8.Colle JG, Miles RS, Watt B. Tests for identification of bacteria. In: Colle JG, Fraser AG, Marimon BP, Simmon A, editors. Mackie & MacCartney practical medical microbiology, 14 th ed. Edinburgh: Churchill Livingstone; 1996. p. 151-79.  Back to cited text no. 8
    
9.Sturenberg E, Mack D. Extended spectrum â-lactamases: implications for the clinical microbiology laboratory, therapy, and infection control. J Infect 2003; 47 : 273-95.  Back to cited text no. 9
    
10.Tzouvelekis LS, Vatopoulos AC, Katsanis G, Tzelepi E. Rare case of failure by an automated system to detect extended-spectrum â lactamase in a cephalosporin-resistant Klebsiella pneumoniae isolate. J Clin Microbiol 1999; 37 : 2388.  Back to cited text no. 10
    
11.Khan MKR, Thukral SS, Gaind R. Evaluation of a modified double-disc synergy test for detection of extended spectrum â-lactamases in AmpC â-lactamases producing Proteus mirabilis . Indian J Med Microbiol 2008; 26 : 58-61.  Back to cited text no. 11
    
12.Bauer AW, Kirby WMM, Sherris JC, Jurck M. Antibiotic susceptibility testing by a standardized single disc method. Am J Clin Pathol 1966; 45 : 493-6.  Back to cited text no. 12
    
13.Clinical Laboratory Standards Institute. Performance standards for antimicrobial and susceptibility testing, 8 th ed. Approved standards M2-A8. Wayne, Pa: Clinical Laboratory Standards; 2003.  Back to cited text no. 13
    
14.Manchanda V, Singh NP. Occurrence and detection of AmpC â-lactamases among Gram-negative clinical isolates using a modified three dimensional test at Guru Teg Bahadur Hospital, Delhi, India. J Antimicrob Chemother 2003; 51 : 415-8.  Back to cited text no. 14
    
15.Perez-Perez FJ, Hanson ND. Detection of plasmid-mediated AmpC â-lactamase genes in clinical isolates by using multiplex PCR. J Clin Microbiol 2002; 40 : 2153-62.  Back to cited text no. 15
    
16.Thompson KS, Sanders CC. Detection of extended spectrum â-lactamases in members of the family Enterobacteriaceae : comparison of the double disk and three dimensional tests. Antimicrob Agents Chemother 1992; 36 : 1877-82.  Back to cited text no. 16
    
17.Pitout JD, Riesbig MD, Venter EC, Church DL, Hanson ND. Modification of the double disk test for detection of Enterobacteriaceae producing extended spectrum and AmpC â-lactamases. J Clin Microbiol 2003; 41 : 3933-5.  Back to cited text no. 17
    
18.Black JA, Moland ES, Thomson KS. A simple disk test for detection of plasmid mediated AmpC production in Klebsiella. In: Program and Abstracts of the Forty - Second Interscience Conference on Antimicrobial Agents and Chemotherapy; Abstract D-534, Washington, DC. USA: American Society for Microbiology; 2002. p. 140.  Back to cited text no. 18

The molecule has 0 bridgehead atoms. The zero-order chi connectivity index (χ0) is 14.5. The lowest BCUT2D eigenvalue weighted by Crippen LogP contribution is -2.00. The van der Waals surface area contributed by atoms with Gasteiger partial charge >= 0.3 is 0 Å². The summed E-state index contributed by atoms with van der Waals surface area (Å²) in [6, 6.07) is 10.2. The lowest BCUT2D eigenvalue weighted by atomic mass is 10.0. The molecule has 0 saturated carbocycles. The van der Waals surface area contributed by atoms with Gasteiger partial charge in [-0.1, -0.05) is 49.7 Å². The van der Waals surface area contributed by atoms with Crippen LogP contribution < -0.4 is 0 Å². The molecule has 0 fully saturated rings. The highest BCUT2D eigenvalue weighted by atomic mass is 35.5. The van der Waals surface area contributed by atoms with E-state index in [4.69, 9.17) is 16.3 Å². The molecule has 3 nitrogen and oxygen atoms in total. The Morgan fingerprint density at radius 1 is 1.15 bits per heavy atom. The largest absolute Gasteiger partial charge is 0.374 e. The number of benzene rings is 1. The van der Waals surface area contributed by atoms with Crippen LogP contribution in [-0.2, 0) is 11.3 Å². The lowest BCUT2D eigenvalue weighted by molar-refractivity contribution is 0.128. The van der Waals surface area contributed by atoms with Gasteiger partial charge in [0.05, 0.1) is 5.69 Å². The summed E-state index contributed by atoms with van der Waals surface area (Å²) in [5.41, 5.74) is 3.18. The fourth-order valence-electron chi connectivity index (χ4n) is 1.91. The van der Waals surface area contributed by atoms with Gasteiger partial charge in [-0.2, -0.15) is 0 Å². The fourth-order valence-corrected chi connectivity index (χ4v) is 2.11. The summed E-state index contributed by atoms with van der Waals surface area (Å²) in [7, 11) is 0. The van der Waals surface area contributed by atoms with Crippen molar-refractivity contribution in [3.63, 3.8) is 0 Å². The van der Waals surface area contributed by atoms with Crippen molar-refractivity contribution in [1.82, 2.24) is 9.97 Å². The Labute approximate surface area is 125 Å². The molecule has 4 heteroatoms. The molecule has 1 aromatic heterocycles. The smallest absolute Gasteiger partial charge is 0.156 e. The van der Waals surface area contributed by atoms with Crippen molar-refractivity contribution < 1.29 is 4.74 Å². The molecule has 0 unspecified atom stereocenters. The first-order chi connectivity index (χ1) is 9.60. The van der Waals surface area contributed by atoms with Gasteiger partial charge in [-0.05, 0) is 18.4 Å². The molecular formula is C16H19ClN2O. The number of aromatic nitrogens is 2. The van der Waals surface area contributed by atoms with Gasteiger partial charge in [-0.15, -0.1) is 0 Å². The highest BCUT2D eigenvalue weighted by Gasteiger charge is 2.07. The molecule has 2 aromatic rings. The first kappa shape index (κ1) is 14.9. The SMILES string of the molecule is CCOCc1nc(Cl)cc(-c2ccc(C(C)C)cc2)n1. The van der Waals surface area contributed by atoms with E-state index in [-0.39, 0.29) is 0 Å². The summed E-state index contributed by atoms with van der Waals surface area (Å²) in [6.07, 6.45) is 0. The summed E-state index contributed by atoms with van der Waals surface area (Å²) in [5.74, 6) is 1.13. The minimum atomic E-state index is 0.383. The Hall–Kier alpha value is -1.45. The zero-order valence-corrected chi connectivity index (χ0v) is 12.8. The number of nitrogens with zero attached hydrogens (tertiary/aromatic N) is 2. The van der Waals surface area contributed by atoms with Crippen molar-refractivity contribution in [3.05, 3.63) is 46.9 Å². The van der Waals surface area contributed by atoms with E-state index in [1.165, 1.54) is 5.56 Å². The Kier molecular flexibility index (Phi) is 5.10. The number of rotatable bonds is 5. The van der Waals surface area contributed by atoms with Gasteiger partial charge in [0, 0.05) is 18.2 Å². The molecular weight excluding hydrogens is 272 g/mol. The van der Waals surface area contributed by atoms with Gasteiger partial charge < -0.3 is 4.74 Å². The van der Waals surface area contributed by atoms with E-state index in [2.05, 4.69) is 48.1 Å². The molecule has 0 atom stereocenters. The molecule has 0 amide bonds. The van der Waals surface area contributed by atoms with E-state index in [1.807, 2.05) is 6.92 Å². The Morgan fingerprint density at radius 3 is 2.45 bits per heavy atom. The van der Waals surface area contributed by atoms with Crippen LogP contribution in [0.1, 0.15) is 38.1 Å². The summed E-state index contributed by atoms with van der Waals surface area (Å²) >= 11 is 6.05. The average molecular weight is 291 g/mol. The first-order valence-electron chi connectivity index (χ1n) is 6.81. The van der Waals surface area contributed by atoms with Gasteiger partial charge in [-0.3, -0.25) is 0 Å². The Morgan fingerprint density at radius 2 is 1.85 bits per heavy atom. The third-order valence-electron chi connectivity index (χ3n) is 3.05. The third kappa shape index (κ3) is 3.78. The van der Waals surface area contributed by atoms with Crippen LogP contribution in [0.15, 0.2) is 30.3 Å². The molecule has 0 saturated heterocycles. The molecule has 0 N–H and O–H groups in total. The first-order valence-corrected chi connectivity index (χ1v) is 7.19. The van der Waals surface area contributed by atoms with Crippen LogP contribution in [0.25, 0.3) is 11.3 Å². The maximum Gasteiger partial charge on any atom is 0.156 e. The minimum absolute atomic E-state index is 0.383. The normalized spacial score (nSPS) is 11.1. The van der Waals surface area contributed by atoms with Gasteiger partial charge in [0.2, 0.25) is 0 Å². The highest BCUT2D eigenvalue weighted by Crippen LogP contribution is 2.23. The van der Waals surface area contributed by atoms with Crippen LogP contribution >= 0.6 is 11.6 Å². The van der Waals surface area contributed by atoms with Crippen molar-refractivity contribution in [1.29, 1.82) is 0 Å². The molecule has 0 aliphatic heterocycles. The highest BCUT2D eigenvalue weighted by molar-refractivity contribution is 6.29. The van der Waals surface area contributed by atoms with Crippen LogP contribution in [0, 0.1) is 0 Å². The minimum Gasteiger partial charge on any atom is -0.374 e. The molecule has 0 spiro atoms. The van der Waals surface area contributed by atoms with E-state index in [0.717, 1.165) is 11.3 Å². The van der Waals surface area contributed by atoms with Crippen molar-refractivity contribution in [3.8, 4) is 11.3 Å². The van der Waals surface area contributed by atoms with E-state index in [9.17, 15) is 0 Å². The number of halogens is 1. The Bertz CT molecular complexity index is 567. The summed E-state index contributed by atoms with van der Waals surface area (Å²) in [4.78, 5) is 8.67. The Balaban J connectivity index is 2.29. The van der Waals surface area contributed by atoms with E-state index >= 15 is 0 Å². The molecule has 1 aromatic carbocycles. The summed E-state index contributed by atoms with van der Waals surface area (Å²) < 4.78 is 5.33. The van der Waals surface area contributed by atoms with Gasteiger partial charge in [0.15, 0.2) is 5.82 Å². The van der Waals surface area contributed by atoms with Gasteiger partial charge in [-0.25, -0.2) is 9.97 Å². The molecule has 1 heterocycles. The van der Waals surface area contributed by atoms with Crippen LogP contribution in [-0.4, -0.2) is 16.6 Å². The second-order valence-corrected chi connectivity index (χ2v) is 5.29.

19.Cordron PE. Inhibitor-based methods for detection of plasmid-mediated AmpC â-lactamases in Klebsiella spp. Escherichia coli and Proteus mirabilis. J Clin Microbiol 2005; 43 : 4163-7.  Back to cited text no. 19
    
20.Nasim K, Elsayed S, Pitout JDD, Conly J, Church DL, Gregson DB. New method for laboratory detection of AmpC â-lactamases in Escherichia coli and Klebsiella pneumoniae. J Clin Microbiol 2004; 42 : 4799-802.  Back to cited text no. 20
    
21.Mathew M, Harris AM, Marshall MJ, Ross GW. The use of analytical isoelectric focusing for detection and identification of â-lactamases. Gen Microbiol 1975; 88 : 169-78.  Back to cited text no. 21
    
22.Akova M, Yang Y, Livermore DM. Interactions of tazobactam and clavulanate with inducibley and constitutively expressed class 1 â-lactamases. J Antimicrob Chemother 1990; 25 : 199-208.  Back to cited text no. 22
    
23.Lister PD, Gardner VM, Sanders CC. Clavulanate induces expression of the Pseudomonas aeruginosa AmpC cephalosporinase at physiologically relevant concentrations and antagonizes the antibacterial activity of ticarcillin. Antimicrob Agents Chemother 1999; 43 : 882-9.  Back to cited text no. 23
    
24.Thomson KS, Sanders CC, Moland ES. Use of microdilution panels with and without â-lactamase inhibitors as a phenotypic test for â-lactamases production among Escherichia coli, Klebsiella spp, Enterobacter spp, Citrobacter frundii, and Serratia marcescens. Antimicrob Agents Chemoth 1999; 43 : 1393-400.  Back to cited text no. 24
    
25.Ratna AK, Menon I, Kapur I, Kulkarni R. Occurrence and detection of AmpC â-lactamases at a referral hospital in Karnataka. Indian J Med Res 2003; 118 : 29-32.  Back to cited text no. 25
    
26.Singhal S, Mathur T, Khan S, Upadhyay DJ, Chugh S, Gaind R, et al. Evaluation of methods for AmpC â-lactamase in Gram-negative clinical isolates from tertiary care hospitals. Indian J Med Microbiol 2005; 23 : 120-4.  Back to cited text no. 26
    
27.Arora S, Bal M. AmpC â-lactamase producing bacterial isolates from Kolkata hospital. Indian J Med Res 2005; 122 : 224-33.  Back to cited text no. 27
    
28.Manchanda V, Singh NP, Shamweel A, Eideh HK, Thukral SS. Molecular Epidemiology of clinical isolates of AmpC producing Klebsiella pneumoniae. Indian J Med Microbiol 2006; 24 : 177-81.  Back to cited text no. 28
    
29.Hemalatha, Padma M, Sekar U, Vinodh TM, Arunkumar AS. Detection of AmpC â-lactamases production in Escherichia coli and Klebsiella by an inhibitor based method. Indian J Med Res 2007; 126 : 220-3.  Back to cited text no. 29
    
30.Taneja N, Rao P, Jitender A, Dogra A. Occurrence of ESBL and AmpC â-lactamases and susceptibility to newer antimicrobial agents in complicated UTI. Indian J Med Res 2008; 127 : 85-8.  Back to cited text no. 30
    




 

Top
 
 
  Search
 
    Similar in PUBMED
   Search Pubmed for
   Search in Google Scholar for
 Related articles
    Access Statistics
    Email Alert *
    Add to My List *
* Registration required (free)  

 
  In this article
    Abstract
    Material & M...
    Results & Di...
    References

 Article Access Statistics
    Viewed1296    
    Printed58    
    Emailed0    
    PDF Downloaded543    
    Comments [Add]    

Recommend this journal